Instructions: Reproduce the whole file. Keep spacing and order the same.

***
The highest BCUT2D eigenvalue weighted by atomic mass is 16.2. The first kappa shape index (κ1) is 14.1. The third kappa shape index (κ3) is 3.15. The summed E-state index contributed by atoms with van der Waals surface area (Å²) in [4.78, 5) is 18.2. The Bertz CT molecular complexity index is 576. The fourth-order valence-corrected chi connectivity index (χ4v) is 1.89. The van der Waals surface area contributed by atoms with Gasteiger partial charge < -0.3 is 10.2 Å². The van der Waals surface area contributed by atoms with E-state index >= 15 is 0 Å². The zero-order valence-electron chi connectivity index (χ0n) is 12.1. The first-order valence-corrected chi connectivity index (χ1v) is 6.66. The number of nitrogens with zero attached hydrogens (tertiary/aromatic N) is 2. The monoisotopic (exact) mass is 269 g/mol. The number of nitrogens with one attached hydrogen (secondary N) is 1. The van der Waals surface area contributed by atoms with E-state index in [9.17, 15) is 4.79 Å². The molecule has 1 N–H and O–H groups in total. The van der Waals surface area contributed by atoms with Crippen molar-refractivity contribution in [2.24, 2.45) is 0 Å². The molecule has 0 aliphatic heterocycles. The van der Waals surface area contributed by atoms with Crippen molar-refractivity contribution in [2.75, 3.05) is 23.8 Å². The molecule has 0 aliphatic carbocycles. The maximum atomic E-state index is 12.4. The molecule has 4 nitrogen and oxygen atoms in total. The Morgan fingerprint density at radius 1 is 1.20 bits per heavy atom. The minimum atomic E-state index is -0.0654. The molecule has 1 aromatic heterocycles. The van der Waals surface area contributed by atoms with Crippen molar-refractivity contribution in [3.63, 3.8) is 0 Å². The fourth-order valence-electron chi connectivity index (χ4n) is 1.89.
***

The highest BCUT2D eigenvalue weighted by atomic mass is 16.2. The first kappa shape index (κ1) is 14.1. The third kappa shape index (κ3) is 3.15. The summed E-state index contributed by atoms with van der Waals surface area (Å²) in [4.78, 5) is 18.2. The Bertz CT molecular complexity index is 576. The fourth-order valence-corrected chi connectivity index (χ4v) is 1.89. The van der Waals surface area contributed by atoms with Gasteiger partial charge < -0.3 is 10.2 Å². The van der Waals surface area contributed by atoms with E-state index >= 15 is 0 Å². The zero-order valence-electron chi connectivity index (χ0n) is 12.1. The first-order valence-corrected chi connectivity index (χ1v) is 6.66. The number of nitrogens with zero attached hydrogens (tertiary/aromatic N) is 2. The monoisotopic (exact) mass is 269 g/mol. The number of nitrogens with one attached hydrogen (secondary N) is 1. The van der Waals surface area contributed by atoms with E-state index in [9.17, 15) is 4.79 Å². The molecule has 1 N–H and O–H groups in total. The van der Waals surface area contributed by atoms with Crippen molar-refractivity contribution in [2.24, 2.45) is 0 Å². The molecule has 0 aliphatic heterocycles. The van der Waals surface area contributed by atoms with Crippen molar-refractivity contribution in [2.75, 3.05) is 23.8 Å². The molecule has 0 aliphatic carbocycles. The maximum atomic E-state index is 12.4. The molecule has 4 nitrogen and oxygen atoms in total. The Morgan fingerprint density at radius 1 is 1.20 bits per heavy atom. The minimum atomic E-state index is -0.0654. The molecule has 1 aromatic heterocycles. The van der Waals surface area contributed by atoms with Crippen molar-refractivity contribution in [3.63, 3.8) is 0 Å². The fourth-order valence-electron chi connectivity index (χ4n) is 1.89.